While a major attack has yet to take place on the U.S. energy sector, now is the right time for these critical infrastructure providers to ready their defenses.
A successful security professional will tap into an organization's entire employee base to get results. And the benefits will go both ways.
For moving core apps to the cloud or implementing new systems in companies' internal environments, IT project managers are in great demand.
Marty Edwards' job is to coordinate efforts between the government and the private sector.
As nations engage with one another in shadowy conflicts taking place in the digital sphere, experts are questioning whether treaties and rules that were created for kinetic fighting apply to a new era of combat.
For our May issue's "threat of the month," we focused on pdf.exe.zip files, an old-style email executable attachment attack.
In this month's debate, experts discuss if advanced malware is still a persistent challenge after administrator rights are removed.
Employees lack the training to collect and preserve email and electronic evidence.
The rule may help leaders better understand the impact of cyber risks, says PwC's David Burg and Laurie Schive.
Are we creating a cyber professional salary bubble that will eventually burst, asks Holly Ridgeway, SVP and CISO enterprise systems at PNC.
How can it be that firms can feel confident in their security technology investments and their people, yet ultimately still believe that they remain at great risk?
A brief Q&A with Blake Frantz, director of benchmark development, security benchmarks division, Center for Internet Security (CIS).
April's "threat of the month" are Universal Plug and Play (UPnP) vulnerabilities, which allow attackers to execute arbitrary code.
In this month's debate, two experts discuss whether or not China is the top cyber threat to the United States.
Thanks to BYOD, gone are the days of one single mobile device manufacturer or model to support, says Dimension Data Americas' Darryl Wilson.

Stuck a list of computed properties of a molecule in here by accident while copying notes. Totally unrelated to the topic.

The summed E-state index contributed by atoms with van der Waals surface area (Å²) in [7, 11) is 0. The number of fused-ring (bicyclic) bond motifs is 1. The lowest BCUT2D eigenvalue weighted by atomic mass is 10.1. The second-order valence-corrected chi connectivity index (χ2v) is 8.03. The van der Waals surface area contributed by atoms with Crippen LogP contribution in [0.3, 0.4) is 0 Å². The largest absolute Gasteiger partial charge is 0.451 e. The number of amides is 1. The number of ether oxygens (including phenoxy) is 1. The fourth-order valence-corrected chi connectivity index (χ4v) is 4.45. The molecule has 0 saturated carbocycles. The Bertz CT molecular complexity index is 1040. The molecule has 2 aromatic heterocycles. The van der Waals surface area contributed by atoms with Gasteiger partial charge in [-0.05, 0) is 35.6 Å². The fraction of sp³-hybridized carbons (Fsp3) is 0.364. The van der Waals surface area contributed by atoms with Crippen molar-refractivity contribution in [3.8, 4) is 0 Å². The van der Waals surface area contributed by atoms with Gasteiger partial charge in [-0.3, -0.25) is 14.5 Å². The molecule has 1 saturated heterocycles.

Unfortunately, data security and regulatory compliance requirements do not evaporate in the public cloud, says Vormetric's Ashvin Kamaraju.
Espionage and fraud in cyber is not an armed conflict, says SystemExpert's Jonathan Gossels.
Cyber espionage is at an all-time high, and businesses across the United States are being targeted and breached, says Phillip Ferraro, CISO, DRS Integrated Defense Systems and Services.
Among the humdrum there are cyber events cropping up here and there that breed excitement.
Lets just stop preventing what seems to be unavoidable and figure out how to enable our users to operate securely on a completely compromised device.
Finance companies should adopt an approach of least privilege, which takes into account security and productivity by granting users only the rights necessary to carry out their jobs.
While intellectual property theft at the hands of regular employees may not yield the provacative headlines as a Chinese military unit spreading APTs from an office in Shanghai, the former scenario is the more likely one.
Security professionals must toe the delicate line of assessing and responding to legitimate risk and being mindful of an organization's needs. Working in their favor is belief that protecting sensitive data is a fundamental component of any business operation.
As interest in the public cloud remains strong, a security expert makes sense of new recommendations for securing payment card data in those environments.
Tupac Shakur once sang, "The old way isn't working so it's on us to do what we gotta do to survive." That too goes for information security professionals, who are being tested like they've never been tested before.